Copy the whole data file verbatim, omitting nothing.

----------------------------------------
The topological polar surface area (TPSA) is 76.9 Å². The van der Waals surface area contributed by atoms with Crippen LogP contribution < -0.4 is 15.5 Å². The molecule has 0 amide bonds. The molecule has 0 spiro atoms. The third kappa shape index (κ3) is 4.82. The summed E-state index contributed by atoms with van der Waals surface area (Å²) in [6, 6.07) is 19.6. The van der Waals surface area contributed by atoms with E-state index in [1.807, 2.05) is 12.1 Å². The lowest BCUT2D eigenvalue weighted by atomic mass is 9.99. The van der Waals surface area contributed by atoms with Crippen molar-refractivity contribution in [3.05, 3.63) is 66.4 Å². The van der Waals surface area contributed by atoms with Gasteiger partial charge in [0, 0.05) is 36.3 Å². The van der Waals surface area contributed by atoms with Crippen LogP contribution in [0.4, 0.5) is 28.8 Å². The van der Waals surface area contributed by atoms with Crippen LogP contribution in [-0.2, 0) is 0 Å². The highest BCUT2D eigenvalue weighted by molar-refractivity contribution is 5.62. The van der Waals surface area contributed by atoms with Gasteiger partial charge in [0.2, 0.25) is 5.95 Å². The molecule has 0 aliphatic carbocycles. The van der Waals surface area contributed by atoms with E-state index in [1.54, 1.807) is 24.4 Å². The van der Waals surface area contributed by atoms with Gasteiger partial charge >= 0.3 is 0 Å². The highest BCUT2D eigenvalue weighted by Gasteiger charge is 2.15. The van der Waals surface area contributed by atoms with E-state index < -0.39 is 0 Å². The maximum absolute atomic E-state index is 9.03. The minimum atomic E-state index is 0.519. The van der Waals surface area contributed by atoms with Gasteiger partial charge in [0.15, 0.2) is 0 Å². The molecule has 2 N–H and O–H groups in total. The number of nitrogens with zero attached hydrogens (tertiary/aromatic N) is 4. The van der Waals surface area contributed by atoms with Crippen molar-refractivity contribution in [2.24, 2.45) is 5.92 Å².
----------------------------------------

The topological polar surface area (TPSA) is 76.9 Å². The van der Waals surface area contributed by atoms with Crippen LogP contribution < -0.4 is 15.5 Å². The molecule has 0 amide bonds. The molecule has 0 spiro atoms. The third kappa shape index (κ3) is 4.82. The summed E-state index contributed by atoms with van der Waals surface area (Å²) in [6, 6.07) is 19.6. The van der Waals surface area contributed by atoms with E-state index in [1.807, 2.05) is 12.1 Å². The lowest BCUT2D eigenvalue weighted by atomic mass is 9.99. The van der Waals surface area contributed by atoms with Crippen molar-refractivity contribution in [3.05, 3.63) is 66.4 Å². The van der Waals surface area contributed by atoms with Gasteiger partial charge in [0, 0.05) is 36.3 Å². The van der Waals surface area contributed by atoms with Crippen LogP contribution in [0.4, 0.5) is 28.8 Å². The van der Waals surface area contributed by atoms with Crippen LogP contribution in [-0.2, 0) is 0 Å². The highest BCUT2D eigenvalue weighted by molar-refractivity contribution is 5.62. The van der Waals surface area contributed by atoms with Gasteiger partial charge in [0.2, 0.25) is 5.95 Å². The molecule has 0 aliphatic carbocycles. The van der Waals surface area contributed by atoms with E-state index in [1.54, 1.807) is 24.4 Å². The van der Waals surface area contributed by atoms with Gasteiger partial charge >= 0.3 is 0 Å². The highest BCUT2D eigenvalue weighted by Gasteiger charge is 2.15. The van der Waals surface area contributed by atoms with E-state index < -0.39 is 0 Å². The maximum absolute atomic E-state index is 9.03. The minimum atomic E-state index is 0.519. The van der Waals surface area contributed by atoms with Gasteiger partial charge in [0.15, 0.2) is 0 Å². The molecule has 2 N–H and O–H groups in total. The number of nitrogens with zero attached hydrogens (tertiary/aromatic N) is 4. The van der Waals surface area contributed by atoms with Crippen molar-refractivity contribution in [2.24, 2.45) is 5.92 Å².